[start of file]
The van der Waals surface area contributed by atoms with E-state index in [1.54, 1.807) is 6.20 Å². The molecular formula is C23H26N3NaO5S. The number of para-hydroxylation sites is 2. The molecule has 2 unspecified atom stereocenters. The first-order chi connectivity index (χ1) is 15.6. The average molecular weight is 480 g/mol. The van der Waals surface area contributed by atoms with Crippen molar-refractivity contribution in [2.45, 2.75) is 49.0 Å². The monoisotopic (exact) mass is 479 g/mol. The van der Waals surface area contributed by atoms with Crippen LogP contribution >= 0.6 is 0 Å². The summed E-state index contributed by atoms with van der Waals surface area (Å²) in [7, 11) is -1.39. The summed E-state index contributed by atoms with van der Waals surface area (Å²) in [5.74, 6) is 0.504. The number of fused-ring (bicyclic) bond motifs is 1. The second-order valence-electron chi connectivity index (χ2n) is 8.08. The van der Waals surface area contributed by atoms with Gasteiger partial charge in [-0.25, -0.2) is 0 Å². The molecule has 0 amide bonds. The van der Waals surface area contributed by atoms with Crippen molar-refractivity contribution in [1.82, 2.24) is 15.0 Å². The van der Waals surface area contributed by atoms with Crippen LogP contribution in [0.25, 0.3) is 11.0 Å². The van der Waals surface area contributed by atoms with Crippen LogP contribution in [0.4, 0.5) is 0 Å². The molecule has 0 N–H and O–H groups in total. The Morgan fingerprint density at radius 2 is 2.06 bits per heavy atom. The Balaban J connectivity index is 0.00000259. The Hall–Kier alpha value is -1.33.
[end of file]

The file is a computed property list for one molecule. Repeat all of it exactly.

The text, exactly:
The van der Waals surface area contributed by atoms with E-state index in [1.54, 1.807) is 6.20 Å². The molecular formula is C23H26N3NaO5S. The number of para-hydroxylation sites is 2. The molecule has 2 unspecified atom stereocenters. The first-order chi connectivity index (χ1) is 15.6. The average molecular weight is 480 g/mol. The van der Waals surface area contributed by atoms with Crippen molar-refractivity contribution in [2.45, 2.75) is 49.0 Å². The monoisotopic (exact) mass is 479 g/mol. The van der Waals surface area contributed by atoms with Crippen LogP contribution >= 0.6 is 0 Å². The summed E-state index contributed by atoms with van der Waals surface area (Å²) in [7, 11) is -1.39. The summed E-state index contributed by atoms with van der Waals surface area (Å²) in [5.74, 6) is 0.504. The number of fused-ring (bicyclic) bond motifs is 1. The second-order valence-electron chi connectivity index (χ2n) is 8.08. The van der Waals surface area contributed by atoms with Gasteiger partial charge in [-0.25, -0.2) is 0 Å². The molecule has 0 amide bonds. The van der Waals surface area contributed by atoms with Crippen molar-refractivity contribution in [1.82, 2.24) is 15.0 Å². The van der Waals surface area contributed by atoms with Crippen LogP contribution in [0.25, 0.3) is 11.0 Å². The van der Waals surface area contributed by atoms with Crippen LogP contribution in [0.4, 0.5) is 0 Å². The molecule has 0 N–H and O–H groups in total. The Morgan fingerprint density at radius 2 is 2.06 bits per heavy atom. The Balaban J connectivity index is 0.00000259. The Hall–Kier alpha value is -1.33.